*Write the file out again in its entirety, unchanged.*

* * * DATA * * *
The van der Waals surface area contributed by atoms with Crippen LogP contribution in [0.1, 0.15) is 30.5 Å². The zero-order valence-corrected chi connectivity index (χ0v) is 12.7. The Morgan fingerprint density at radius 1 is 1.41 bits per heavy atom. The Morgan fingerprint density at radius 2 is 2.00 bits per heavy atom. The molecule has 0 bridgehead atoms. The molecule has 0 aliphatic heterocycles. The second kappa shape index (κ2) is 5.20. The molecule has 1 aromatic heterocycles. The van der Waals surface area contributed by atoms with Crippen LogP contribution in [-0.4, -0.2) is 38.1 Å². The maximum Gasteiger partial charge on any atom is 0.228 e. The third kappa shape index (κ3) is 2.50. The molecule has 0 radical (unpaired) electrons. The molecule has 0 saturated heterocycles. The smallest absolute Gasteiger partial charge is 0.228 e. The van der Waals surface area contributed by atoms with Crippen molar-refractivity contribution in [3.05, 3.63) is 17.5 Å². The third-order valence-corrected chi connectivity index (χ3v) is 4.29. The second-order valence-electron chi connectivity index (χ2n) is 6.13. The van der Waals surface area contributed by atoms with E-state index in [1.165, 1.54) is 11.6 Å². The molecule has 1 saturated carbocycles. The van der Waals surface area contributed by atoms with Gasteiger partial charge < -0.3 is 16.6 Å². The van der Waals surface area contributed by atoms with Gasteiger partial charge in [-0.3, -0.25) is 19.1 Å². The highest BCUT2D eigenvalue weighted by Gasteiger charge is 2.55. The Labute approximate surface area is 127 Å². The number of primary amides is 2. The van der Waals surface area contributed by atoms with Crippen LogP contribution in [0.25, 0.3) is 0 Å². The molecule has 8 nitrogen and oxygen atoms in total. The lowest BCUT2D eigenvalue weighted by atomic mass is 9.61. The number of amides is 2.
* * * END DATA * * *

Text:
The van der Waals surface area contributed by atoms with Crippen LogP contribution in [0.1, 0.15) is 30.5 Å². The zero-order valence-corrected chi connectivity index (χ0v) is 12.7. The Morgan fingerprint density at radius 1 is 1.41 bits per heavy atom. The Morgan fingerprint density at radius 2 is 2.00 bits per heavy atom. The molecule has 0 bridgehead atoms. The molecule has 0 aliphatic heterocycles. The second kappa shape index (κ2) is 5.20. The molecule has 1 aromatic heterocycles. The van der Waals surface area contributed by atoms with Crippen LogP contribution in [-0.4, -0.2) is 38.1 Å². The maximum Gasteiger partial charge on any atom is 0.228 e. The third kappa shape index (κ3) is 2.50. The molecule has 0 radical (unpaired) electrons. The molecule has 0 saturated heterocycles. The smallest absolute Gasteiger partial charge is 0.228 e. The van der Waals surface area contributed by atoms with Crippen molar-refractivity contribution in [3.05, 3.63) is 17.5 Å². The third-order valence-corrected chi connectivity index (χ3v) is 4.29. The second-order valence-electron chi connectivity index (χ2n) is 6.13. The van der Waals surface area contributed by atoms with E-state index in [1.165, 1.54) is 11.6 Å². The molecule has 1 saturated carbocycles. The van der Waals surface area contributed by atoms with Gasteiger partial charge < -0.3 is 16.6 Å². The van der Waals surface area contributed by atoms with Gasteiger partial charge in [-0.3, -0.25) is 19.1 Å². The highest BCUT2D eigenvalue weighted by Gasteiger charge is 2.55. The Labute approximate surface area is 127 Å². The number of primary amides is 2. The van der Waals surface area contributed by atoms with Crippen LogP contribution in [0.25, 0.3) is 0 Å². The molecule has 8 nitrogen and oxygen atoms in total. The lowest BCUT2D eigenvalue weighted by atomic mass is 9.61. The number of amides is 2.